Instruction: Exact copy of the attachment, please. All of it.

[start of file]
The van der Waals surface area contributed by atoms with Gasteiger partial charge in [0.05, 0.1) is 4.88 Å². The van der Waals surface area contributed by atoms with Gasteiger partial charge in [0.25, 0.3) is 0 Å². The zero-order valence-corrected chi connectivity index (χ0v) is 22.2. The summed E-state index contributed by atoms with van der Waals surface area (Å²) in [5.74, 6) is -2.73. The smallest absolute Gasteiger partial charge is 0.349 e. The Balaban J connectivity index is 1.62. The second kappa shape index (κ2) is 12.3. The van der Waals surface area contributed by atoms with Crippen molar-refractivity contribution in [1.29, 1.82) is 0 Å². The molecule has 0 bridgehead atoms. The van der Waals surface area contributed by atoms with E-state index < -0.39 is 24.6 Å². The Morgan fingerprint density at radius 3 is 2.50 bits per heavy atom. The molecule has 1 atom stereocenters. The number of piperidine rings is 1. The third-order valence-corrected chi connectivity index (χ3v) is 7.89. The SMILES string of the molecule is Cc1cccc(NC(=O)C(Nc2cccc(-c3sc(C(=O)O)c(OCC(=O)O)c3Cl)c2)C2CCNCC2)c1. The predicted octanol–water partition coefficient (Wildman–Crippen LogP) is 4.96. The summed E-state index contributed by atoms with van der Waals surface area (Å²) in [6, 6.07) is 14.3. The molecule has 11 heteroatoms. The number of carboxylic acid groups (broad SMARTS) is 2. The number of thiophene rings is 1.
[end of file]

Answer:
The van der Waals surface area contributed by atoms with Gasteiger partial charge in [0.05, 0.1) is 4.88 Å². The van der Waals surface area contributed by atoms with Gasteiger partial charge in [0.25, 0.3) is 0 Å². The zero-order valence-corrected chi connectivity index (χ0v) is 22.2. The summed E-state index contributed by atoms with van der Waals surface area (Å²) in [5.74, 6) is -2.73. The smallest absolute Gasteiger partial charge is 0.349 e. The Balaban J connectivity index is 1.62. The second kappa shape index (κ2) is 12.3. The van der Waals surface area contributed by atoms with Crippen molar-refractivity contribution in [1.29, 1.82) is 0 Å². The molecule has 0 bridgehead atoms. The van der Waals surface area contributed by atoms with E-state index < -0.39 is 24.6 Å². The Morgan fingerprint density at radius 3 is 2.50 bits per heavy atom. The molecule has 1 atom stereocenters. The number of piperidine rings is 1. The third-order valence-corrected chi connectivity index (χ3v) is 7.89. The SMILES string of the molecule is Cc1cccc(NC(=O)C(Nc2cccc(-c3sc(C(=O)O)c(OCC(=O)O)c3Cl)c2)C2CCNCC2)c1. The predicted octanol–water partition coefficient (Wildman–Crippen LogP) is 4.96. The summed E-state index contributed by atoms with van der Waals surface area (Å²) in [6, 6.07) is 14.3. The molecule has 11 heteroatoms. The number of carboxylic acid groups (broad SMARTS) is 2. The number of thiophene rings is 1.